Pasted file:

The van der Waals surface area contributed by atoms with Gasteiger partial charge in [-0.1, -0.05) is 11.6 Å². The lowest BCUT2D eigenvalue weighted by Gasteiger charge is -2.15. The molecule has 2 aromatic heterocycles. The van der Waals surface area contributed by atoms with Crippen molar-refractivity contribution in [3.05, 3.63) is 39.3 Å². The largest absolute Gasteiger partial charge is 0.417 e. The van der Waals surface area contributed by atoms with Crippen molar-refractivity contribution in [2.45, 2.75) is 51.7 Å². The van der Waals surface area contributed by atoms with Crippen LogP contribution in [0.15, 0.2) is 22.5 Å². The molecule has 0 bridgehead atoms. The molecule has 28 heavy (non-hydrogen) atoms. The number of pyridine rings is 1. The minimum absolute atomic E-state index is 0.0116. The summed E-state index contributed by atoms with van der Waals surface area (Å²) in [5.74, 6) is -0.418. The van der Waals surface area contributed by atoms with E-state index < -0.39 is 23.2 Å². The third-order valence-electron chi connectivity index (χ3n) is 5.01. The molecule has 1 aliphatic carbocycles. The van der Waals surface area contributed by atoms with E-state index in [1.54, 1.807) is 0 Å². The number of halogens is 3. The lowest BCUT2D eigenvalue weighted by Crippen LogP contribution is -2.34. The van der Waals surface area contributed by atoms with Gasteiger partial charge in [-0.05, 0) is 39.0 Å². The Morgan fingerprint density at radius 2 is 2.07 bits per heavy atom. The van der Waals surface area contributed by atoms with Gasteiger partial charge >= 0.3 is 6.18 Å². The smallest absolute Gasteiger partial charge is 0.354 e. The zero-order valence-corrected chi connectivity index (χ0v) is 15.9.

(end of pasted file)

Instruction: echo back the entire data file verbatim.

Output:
The van der Waals surface area contributed by atoms with Gasteiger partial charge in [-0.1, -0.05) is 11.6 Å². The lowest BCUT2D eigenvalue weighted by Gasteiger charge is -2.15. The molecule has 2 aromatic heterocycles. The van der Waals surface area contributed by atoms with Crippen molar-refractivity contribution in [3.05, 3.63) is 39.3 Å². The largest absolute Gasteiger partial charge is 0.417 e. The van der Waals surface area contributed by atoms with Crippen molar-refractivity contribution in [2.45, 2.75) is 51.7 Å². The van der Waals surface area contributed by atoms with Crippen LogP contribution in [0.15, 0.2) is 22.5 Å². The molecule has 0 bridgehead atoms. The molecule has 28 heavy (non-hydrogen) atoms. The number of pyridine rings is 1. The minimum absolute atomic E-state index is 0.0116. The summed E-state index contributed by atoms with van der Waals surface area (Å²) in [5.74, 6) is -0.418. The van der Waals surface area contributed by atoms with E-state index < -0.39 is 23.2 Å². The third-order valence-electron chi connectivity index (χ3n) is 5.01. The molecule has 1 aliphatic carbocycles. The van der Waals surface area contributed by atoms with E-state index in [1.54, 1.807) is 0 Å². The number of halogens is 3. The lowest BCUT2D eigenvalue weighted by Crippen LogP contribution is -2.34. The van der Waals surface area contributed by atoms with Gasteiger partial charge in [-0.05, 0) is 39.0 Å². The Morgan fingerprint density at radius 2 is 2.07 bits per heavy atom. The van der Waals surface area contributed by atoms with Gasteiger partial charge >= 0.3 is 6.18 Å². The smallest absolute Gasteiger partial charge is 0.354 e. The zero-order valence-corrected chi connectivity index (χ0v) is 15.9.